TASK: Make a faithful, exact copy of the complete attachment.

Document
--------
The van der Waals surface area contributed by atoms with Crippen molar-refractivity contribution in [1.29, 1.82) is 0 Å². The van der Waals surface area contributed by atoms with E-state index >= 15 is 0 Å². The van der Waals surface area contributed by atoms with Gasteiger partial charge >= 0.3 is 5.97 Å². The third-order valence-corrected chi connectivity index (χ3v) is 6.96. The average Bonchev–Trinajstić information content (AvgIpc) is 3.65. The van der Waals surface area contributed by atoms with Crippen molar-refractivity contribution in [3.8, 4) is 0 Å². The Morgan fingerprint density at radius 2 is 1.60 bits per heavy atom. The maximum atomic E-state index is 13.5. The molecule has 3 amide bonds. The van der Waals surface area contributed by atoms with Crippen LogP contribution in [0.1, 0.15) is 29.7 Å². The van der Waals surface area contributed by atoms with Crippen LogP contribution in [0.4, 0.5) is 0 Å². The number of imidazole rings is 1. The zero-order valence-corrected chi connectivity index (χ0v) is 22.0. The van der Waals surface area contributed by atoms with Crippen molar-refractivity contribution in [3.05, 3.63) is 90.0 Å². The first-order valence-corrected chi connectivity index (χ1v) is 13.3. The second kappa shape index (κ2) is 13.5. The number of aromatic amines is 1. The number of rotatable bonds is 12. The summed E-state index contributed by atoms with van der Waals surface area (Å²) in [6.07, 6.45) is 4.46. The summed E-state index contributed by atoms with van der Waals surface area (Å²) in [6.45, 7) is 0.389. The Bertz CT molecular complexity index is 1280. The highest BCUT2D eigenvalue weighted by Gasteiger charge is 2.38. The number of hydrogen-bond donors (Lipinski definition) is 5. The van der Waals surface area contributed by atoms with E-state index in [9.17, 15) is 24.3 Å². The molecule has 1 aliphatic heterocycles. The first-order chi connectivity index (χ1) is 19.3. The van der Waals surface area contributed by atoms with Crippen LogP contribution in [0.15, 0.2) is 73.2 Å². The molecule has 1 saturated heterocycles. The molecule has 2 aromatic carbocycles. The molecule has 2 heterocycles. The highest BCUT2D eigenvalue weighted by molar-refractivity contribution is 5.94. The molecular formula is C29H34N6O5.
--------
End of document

The van der Waals surface area contributed by atoms with Crippen molar-refractivity contribution in [1.29, 1.82) is 0 Å². The van der Waals surface area contributed by atoms with E-state index >= 15 is 0 Å². The van der Waals surface area contributed by atoms with Gasteiger partial charge >= 0.3 is 5.97 Å². The third-order valence-corrected chi connectivity index (χ3v) is 6.96. The average Bonchev–Trinajstić information content (AvgIpc) is 3.65. The van der Waals surface area contributed by atoms with Crippen molar-refractivity contribution in [3.8, 4) is 0 Å². The Morgan fingerprint density at radius 2 is 1.60 bits per heavy atom. The maximum atomic E-state index is 13.5. The molecule has 3 amide bonds. The van der Waals surface area contributed by atoms with Crippen LogP contribution in [0.1, 0.15) is 29.7 Å². The van der Waals surface area contributed by atoms with Crippen LogP contribution in [0.4, 0.5) is 0 Å². The number of imidazole rings is 1. The zero-order valence-corrected chi connectivity index (χ0v) is 22.0. The van der Waals surface area contributed by atoms with Crippen molar-refractivity contribution in [3.05, 3.63) is 90.0 Å². The first-order valence-corrected chi connectivity index (χ1v) is 13.3. The second kappa shape index (κ2) is 13.5. The number of aromatic amines is 1. The number of rotatable bonds is 12. The summed E-state index contributed by atoms with van der Waals surface area (Å²) in [6.07, 6.45) is 4.46. The summed E-state index contributed by atoms with van der Waals surface area (Å²) in [6.45, 7) is 0.389. The Bertz CT molecular complexity index is 1280. The highest BCUT2D eigenvalue weighted by Gasteiger charge is 2.38. The number of hydrogen-bond donors (Lipinski definition) is 5. The van der Waals surface area contributed by atoms with E-state index in [9.17, 15) is 24.3 Å². The molecule has 1 aliphatic heterocycles. The first-order chi connectivity index (χ1) is 19.3. The van der Waals surface area contributed by atoms with Crippen LogP contribution in [0.15, 0.2) is 73.2 Å². The molecule has 1 saturated heterocycles. The molecule has 2 aromatic carbocycles. The molecule has 2 heterocycles. The highest BCUT2D eigenvalue weighted by molar-refractivity contribution is 5.94. The molecular formula is C29H34N6O5.